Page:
The sale of a royalty to raise growth capital, otherwise only available by selling shares of the company, is always a good idea, unless the following statements are accurate. The business owners:
are not confident that the company’s valuation will be much greater in the future, especially even if more capital becomes available.
want to own less of the company in the future.
the terms of the deal currently available for selling equity values the company at far more than is likely to be justified by the progress which is planned.
like the idea of being responsible for the employment and management of investor’s money.
do not mind their personal and company information becoming known publicly.
like the idea their compensation and other of their benefits being openly reported.
are ok with, in many cases, with being subject to requiring board and therefore likely, investor approval.
welcome the occasional and also continuing the business advice of those directly representing and appointed by the investors.
welcome as Directors, an agreed number of investor appointees to the company’s Board of Directors.
are ok with investors having the ability to require the appointment of an increased number of Directors in certain situations.
know that if additional capital becomes necessary the terms of the then present investors will favor the new money.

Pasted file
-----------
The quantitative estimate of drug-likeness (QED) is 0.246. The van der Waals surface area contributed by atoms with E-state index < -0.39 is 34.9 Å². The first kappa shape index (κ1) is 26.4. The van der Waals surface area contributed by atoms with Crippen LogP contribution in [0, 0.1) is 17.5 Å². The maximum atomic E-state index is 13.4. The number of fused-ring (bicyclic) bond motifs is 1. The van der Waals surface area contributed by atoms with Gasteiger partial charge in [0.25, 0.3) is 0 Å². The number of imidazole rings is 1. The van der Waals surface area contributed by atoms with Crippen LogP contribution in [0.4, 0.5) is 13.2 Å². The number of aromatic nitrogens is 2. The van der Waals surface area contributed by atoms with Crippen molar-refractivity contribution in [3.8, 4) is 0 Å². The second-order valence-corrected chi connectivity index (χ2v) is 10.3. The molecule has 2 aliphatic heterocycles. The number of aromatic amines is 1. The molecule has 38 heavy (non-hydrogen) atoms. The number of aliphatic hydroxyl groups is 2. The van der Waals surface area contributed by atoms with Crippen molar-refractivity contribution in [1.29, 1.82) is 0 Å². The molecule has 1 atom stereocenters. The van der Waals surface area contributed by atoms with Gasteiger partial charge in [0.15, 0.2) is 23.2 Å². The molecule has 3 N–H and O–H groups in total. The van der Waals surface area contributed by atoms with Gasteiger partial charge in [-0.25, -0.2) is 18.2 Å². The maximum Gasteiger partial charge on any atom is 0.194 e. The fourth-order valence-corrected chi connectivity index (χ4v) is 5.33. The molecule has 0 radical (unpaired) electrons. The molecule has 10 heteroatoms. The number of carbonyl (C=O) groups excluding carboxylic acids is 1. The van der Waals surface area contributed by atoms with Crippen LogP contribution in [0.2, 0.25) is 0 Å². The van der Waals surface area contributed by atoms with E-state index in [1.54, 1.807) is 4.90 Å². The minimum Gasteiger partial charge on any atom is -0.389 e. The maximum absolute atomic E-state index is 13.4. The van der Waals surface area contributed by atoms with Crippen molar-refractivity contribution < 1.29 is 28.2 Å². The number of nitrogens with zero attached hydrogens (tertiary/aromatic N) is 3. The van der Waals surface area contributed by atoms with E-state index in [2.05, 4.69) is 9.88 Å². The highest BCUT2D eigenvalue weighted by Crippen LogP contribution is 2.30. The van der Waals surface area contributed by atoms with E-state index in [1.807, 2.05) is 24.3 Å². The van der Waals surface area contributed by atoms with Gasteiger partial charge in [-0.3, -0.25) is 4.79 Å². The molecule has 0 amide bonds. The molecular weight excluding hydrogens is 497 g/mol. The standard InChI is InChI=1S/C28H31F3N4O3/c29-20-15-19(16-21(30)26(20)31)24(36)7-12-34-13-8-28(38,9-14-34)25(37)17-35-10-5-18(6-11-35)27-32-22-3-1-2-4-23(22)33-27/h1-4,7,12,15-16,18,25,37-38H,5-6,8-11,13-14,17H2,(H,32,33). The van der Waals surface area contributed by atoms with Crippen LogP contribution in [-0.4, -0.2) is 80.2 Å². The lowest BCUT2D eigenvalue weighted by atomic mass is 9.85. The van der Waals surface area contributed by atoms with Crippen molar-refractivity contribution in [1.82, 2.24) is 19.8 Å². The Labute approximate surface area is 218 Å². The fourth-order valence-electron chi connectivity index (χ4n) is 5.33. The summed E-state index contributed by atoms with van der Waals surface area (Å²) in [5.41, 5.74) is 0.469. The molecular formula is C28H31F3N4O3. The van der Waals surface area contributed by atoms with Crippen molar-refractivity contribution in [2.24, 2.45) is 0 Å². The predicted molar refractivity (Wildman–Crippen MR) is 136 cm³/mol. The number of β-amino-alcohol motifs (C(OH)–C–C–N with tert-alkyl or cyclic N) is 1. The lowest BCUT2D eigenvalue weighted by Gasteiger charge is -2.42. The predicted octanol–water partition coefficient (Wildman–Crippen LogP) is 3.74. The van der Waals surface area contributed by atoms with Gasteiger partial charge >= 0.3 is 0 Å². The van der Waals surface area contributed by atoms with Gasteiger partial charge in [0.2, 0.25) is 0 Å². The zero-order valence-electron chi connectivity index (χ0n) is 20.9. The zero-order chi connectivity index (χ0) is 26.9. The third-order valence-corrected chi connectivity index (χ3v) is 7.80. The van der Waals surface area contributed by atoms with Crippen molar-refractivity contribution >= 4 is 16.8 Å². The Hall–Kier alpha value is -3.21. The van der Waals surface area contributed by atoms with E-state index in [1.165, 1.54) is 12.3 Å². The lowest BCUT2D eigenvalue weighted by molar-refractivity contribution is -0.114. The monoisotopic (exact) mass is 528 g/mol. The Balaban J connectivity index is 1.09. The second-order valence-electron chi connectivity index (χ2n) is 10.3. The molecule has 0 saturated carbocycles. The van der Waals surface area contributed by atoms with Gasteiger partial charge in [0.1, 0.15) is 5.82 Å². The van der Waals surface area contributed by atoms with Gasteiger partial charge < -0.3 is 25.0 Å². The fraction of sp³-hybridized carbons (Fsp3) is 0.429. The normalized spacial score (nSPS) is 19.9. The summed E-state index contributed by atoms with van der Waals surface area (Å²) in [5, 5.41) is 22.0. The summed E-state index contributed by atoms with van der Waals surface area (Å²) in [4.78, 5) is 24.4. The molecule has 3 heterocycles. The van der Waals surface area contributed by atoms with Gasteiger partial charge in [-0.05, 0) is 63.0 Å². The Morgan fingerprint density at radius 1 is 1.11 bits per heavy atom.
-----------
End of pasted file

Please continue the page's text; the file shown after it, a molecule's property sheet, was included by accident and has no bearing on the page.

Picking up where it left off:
are ok with a normal requirement for investors to have a payment priority and minimum investment liquidation precedence.
are ok with agreeing to the termination of their present relationship with the company if the achieved results are disappointing to the investors.
The point being that equity investors and company founders are frequently in adversarial positions and most assuredly poorly aligned if the results achieved are less than expected by the investors. It is also possible for there to be conflicts of interest when things go well, as the goal of investors, particularly professional investors, is to sell their positions to generate reportable profits.
Royalties, an agreed percentage of defined revenues, for an agreed period, on agreed terms, which include rights of redemption, are focused on revenues and not reported profits. Royalty investors are not concerned with company valuation because as they are not company owners, and have no ability to influence management. Part of the royalty agreement defines the time of receipt and depth of company information to be made available to royalty investors.
The royalty investor benefits with the royalty issuing company increasing revenues. The royalty issuing company will want to retire the outstanding royalties and the redemption rights both permit and in some cases require issuer redemption on terms which are agreed in advance and include credit for the royalties paid previously to the investors.
Therefore, if business owners are prepared to allow royalty investors to have an agreed percentage of revenues “Off The Top” (name of my newest book on royalties), growth capital can be created without the pain and ultimate dilution of profit loss inherent from selling investors stock to raise money.
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Arthur Lipper, Chairman British Far East Holdings Ltd.
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Blog Management: Viktor Filiba